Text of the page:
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NASA

Dawn Takes First Pictures of Vesta From Orbit 54

Posted by Unknown Lamer
from the sightings-of-minbari-cruisers-unconfirmed dept.
thebchuckster writes with a photo gallery in International Business Times. From the article "NASA's Dawn, locked in orbit around Vesta, has sent back the first ever close-up image of the asteroid 'So far, the images received to date reveal a complex surface that seems to have preserved some of the earliest events in Vesta's history, as well as logging the onslaught that Vesta has suffered in the intervening eons,' said Dawn principal investigator Christopher Russell."
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Dawn Takes First Pictures of Vesta From Orbit

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  • Actual pictures? (Score:4, Informative)

    by Baloroth (2370816) on Tuesday July 19, 2011 @04:31PM (#36815768)

    Not just "an artist rendering of what Vesta might look like", complete with red background nebula and alien laser installations? Congrats, Slashdot. Even the anaglyph picture in the 4th link is kinda cool, in a seriously retro way. Of course, the linked page has white text in gray boxes in a black background, complemented with color pictures of a gray rock in a way that seems deliberately designed to make my eyes bleed... but I can get over it. Can't believe we finally got an article on space with actual, real pictures. Yay!

    The photos reveal a heavily-cratered gray surface.

    Well, I no one ever said real photos would be terribly interesting to the non-scientist. For those who are interested, however, here [nasa.gov] is NASA's complete archive of Dawn photography.

  • by Iskender (1040286) on Tuesday July 19, 2011 @05:02PM (#36816136)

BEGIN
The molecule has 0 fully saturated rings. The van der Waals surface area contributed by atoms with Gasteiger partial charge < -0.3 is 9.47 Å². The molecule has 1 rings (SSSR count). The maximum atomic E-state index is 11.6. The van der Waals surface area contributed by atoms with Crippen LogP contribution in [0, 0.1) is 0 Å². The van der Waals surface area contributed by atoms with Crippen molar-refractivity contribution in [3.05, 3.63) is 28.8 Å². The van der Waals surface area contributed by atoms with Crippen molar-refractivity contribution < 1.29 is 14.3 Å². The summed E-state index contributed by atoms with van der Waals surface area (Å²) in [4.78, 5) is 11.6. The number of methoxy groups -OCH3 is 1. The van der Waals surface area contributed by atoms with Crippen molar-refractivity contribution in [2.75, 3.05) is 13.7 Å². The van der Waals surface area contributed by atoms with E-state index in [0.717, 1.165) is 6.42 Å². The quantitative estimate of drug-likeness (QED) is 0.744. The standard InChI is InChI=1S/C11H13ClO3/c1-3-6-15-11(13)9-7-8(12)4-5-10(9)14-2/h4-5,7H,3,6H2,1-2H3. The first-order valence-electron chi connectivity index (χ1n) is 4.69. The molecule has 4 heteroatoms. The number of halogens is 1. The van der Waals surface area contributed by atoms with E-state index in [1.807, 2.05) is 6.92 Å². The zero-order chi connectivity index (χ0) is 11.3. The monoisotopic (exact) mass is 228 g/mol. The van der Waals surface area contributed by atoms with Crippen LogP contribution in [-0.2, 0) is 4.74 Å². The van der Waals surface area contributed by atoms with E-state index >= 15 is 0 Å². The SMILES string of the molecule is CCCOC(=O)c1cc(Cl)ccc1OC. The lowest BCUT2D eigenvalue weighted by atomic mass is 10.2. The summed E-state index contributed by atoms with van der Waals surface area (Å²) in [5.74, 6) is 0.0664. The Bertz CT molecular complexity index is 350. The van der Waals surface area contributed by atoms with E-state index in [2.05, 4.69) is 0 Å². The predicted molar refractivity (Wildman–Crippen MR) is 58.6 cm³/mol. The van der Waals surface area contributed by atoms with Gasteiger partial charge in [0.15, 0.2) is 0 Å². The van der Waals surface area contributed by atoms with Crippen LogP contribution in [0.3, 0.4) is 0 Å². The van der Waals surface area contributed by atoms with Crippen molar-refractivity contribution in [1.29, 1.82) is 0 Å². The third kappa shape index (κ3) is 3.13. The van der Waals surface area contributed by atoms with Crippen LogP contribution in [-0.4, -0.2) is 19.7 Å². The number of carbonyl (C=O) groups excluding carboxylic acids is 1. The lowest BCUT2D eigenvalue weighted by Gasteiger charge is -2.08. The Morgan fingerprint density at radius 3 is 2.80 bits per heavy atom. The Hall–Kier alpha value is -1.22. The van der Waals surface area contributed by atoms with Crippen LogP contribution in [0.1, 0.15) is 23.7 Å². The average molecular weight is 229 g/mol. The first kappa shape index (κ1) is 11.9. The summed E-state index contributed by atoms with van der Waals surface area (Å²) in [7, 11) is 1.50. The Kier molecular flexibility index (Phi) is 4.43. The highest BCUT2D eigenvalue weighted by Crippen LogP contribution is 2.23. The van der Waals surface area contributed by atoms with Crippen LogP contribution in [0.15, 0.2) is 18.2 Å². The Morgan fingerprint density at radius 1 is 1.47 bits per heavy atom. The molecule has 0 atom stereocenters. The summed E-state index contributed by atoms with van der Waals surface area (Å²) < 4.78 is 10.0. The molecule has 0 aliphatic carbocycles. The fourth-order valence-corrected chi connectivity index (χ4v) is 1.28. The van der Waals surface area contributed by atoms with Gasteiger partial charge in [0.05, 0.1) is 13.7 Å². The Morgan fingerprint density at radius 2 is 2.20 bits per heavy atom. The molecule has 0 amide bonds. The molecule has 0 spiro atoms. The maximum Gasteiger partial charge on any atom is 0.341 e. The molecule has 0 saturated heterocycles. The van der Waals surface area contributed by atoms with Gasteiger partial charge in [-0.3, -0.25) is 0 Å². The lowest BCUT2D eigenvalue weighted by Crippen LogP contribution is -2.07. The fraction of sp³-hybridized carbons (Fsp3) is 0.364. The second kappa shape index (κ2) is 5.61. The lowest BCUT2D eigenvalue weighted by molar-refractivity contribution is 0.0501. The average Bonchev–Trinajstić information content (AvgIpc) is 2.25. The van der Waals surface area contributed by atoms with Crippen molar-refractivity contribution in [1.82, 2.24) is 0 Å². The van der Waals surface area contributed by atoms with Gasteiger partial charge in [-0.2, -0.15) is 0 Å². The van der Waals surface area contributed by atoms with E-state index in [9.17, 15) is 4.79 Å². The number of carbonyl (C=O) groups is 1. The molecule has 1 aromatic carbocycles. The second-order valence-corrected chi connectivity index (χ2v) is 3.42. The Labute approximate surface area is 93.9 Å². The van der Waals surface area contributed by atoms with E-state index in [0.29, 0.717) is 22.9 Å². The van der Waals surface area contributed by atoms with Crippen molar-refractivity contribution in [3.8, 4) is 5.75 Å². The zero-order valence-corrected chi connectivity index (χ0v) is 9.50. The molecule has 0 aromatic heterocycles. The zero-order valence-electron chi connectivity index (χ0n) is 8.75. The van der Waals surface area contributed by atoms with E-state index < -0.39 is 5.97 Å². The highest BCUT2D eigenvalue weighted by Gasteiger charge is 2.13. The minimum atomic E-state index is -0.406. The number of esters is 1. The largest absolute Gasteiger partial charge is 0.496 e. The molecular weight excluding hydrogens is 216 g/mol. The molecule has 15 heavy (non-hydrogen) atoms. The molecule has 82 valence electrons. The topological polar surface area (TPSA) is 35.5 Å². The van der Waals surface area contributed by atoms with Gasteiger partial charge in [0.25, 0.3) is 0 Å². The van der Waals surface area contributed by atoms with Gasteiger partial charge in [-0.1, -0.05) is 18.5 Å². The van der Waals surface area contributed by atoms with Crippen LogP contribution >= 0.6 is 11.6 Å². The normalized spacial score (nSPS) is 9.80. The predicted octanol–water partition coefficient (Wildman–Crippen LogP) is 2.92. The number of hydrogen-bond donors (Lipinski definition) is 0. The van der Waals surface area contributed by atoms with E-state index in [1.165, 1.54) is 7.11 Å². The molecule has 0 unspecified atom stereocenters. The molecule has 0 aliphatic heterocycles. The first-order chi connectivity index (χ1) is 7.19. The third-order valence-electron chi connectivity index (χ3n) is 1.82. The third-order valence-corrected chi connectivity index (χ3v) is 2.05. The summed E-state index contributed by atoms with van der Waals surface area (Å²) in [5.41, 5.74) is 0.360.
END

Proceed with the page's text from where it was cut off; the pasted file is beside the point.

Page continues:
You people need some patience and perspective. Here's one of the previous state of the art pictures: http://upload.wikimedia.org/wikipedia/commons/2/2b/Vesta-HST-Color.jpg [wikimedia.org] . And apart from the huge improvement already evident there's the fact that Dawn is supposed to be in orbit for a year. Expecting maximum performance at this point is misguided.

  • by AdmiralAl (1136661) on Tuesday July 19, 2011 @05:13PM (#36816266) Homepage
    It's simply because they don't know the exact mass of Vesta, and therefore don't know exactly the gravitational pull of Vesta. After they are better able to determine the mass (and gravity) of Vesta, they will begin to move Dawn into a closer orbit based upon the gravitational pull.
  • by Anonymous Coward on Tuesday July 19, 2011 @06:17PM (#36816914)

    http://science.nasa.gov/science-news/science-at-nasa/2006/06nov_loworbit/

    The problem is that unless the object is extremely uniform, maintaining the obit at a low altitude will require a lot of fuel to make adjustments. On the Moon, for instance, a typical orbit looks more like a wavering line if you try to keep it along the equator. Obviously the farther out you go the less of a problem this becomes.Though in the Moon's case, to far out and the Earth starts to affect the object.

    P.S. best place to build a rebel outpost ;)

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